Access to good quality water is essential for people, nature and economic activities. Large amounts of water are required to produce energy, grow food and manufacture everyday goods. Restoring waterways to their natural state is essential to ensure that fish, birds and animals get the food and habitats they need.
Water follows a cycle – it circulates continuously between sea, air and land, through rivers, lakes and the ground and back to the sea.
Under Europe's central piece of water legislation – the Water Framework Directive – river basins are systems to be managed in a coordinated way, even if different countries are involved. The aim of the legislation is to ensure good quality water around the EU by 2015.
A healthy marine environment is also vital. Marine pollution often comes from land, but it can come from sea-based activities or from the atmosphere. The Marine Strategy Framework Directive adopts a coordinated approach to managing human activities that have an impact on the marine environment. It aims to have marine waters healthy by 2020.Other EU legislation safeguards drinking water and bathing water.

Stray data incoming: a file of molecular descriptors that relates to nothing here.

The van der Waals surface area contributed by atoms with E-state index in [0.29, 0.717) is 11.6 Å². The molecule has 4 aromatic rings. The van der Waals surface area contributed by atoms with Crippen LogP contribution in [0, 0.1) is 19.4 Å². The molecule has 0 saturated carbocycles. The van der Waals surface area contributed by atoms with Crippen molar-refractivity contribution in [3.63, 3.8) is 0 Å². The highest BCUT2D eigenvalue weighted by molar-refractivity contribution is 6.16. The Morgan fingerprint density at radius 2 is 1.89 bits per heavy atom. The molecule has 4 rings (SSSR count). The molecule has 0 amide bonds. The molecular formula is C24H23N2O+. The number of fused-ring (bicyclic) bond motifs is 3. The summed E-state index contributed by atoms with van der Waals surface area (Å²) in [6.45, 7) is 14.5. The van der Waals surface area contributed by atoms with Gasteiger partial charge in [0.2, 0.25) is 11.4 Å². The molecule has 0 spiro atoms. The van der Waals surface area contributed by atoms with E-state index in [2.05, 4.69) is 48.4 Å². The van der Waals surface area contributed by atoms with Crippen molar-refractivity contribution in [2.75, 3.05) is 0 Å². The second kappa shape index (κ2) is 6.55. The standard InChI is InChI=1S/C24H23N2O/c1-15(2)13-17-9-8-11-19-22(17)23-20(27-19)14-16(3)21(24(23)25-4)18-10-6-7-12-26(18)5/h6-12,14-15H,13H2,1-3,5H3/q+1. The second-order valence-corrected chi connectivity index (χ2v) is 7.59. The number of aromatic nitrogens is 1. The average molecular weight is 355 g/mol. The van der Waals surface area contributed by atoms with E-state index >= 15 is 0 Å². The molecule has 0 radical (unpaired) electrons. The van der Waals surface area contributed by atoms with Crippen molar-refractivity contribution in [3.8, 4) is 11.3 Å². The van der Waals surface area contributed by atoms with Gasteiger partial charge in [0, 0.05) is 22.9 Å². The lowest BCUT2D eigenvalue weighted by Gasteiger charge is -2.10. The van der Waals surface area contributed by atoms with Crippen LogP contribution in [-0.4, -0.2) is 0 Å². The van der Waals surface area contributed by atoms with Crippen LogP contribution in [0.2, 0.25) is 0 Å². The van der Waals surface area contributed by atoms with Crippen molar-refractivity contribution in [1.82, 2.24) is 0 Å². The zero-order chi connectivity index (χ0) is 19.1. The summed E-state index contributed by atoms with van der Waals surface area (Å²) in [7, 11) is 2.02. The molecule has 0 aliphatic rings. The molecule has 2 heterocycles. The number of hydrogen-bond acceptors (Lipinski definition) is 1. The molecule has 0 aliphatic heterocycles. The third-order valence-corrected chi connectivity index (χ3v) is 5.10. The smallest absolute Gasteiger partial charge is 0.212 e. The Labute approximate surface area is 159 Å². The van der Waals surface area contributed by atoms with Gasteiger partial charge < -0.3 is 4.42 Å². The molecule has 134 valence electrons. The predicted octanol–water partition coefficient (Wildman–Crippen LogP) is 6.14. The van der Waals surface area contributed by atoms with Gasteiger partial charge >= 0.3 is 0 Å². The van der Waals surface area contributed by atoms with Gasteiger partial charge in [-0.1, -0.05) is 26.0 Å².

To manage water resources properly, quality needs to be monitored closely. Member States check the state of their waters and draw up plans showing how they will clean them. These plans are stored in a central database called
(Water Information Systems for Europe).
As the climate changes, both flooding and droughts are likely to become more frequent in Europe. Water ecosystems could also change. We will need to adapt by becoming much better at water management.
It's clear that we need to do more to improve the quality and quantity of Europe's water resources, and make sure that people use it wisely. The steps we need to take are set out in a Blueprint for safeguarding Europe's water resources to 2020. The aim is to make sure Europeans enjoy sufficient supplies of good quality water for the foreseeable future.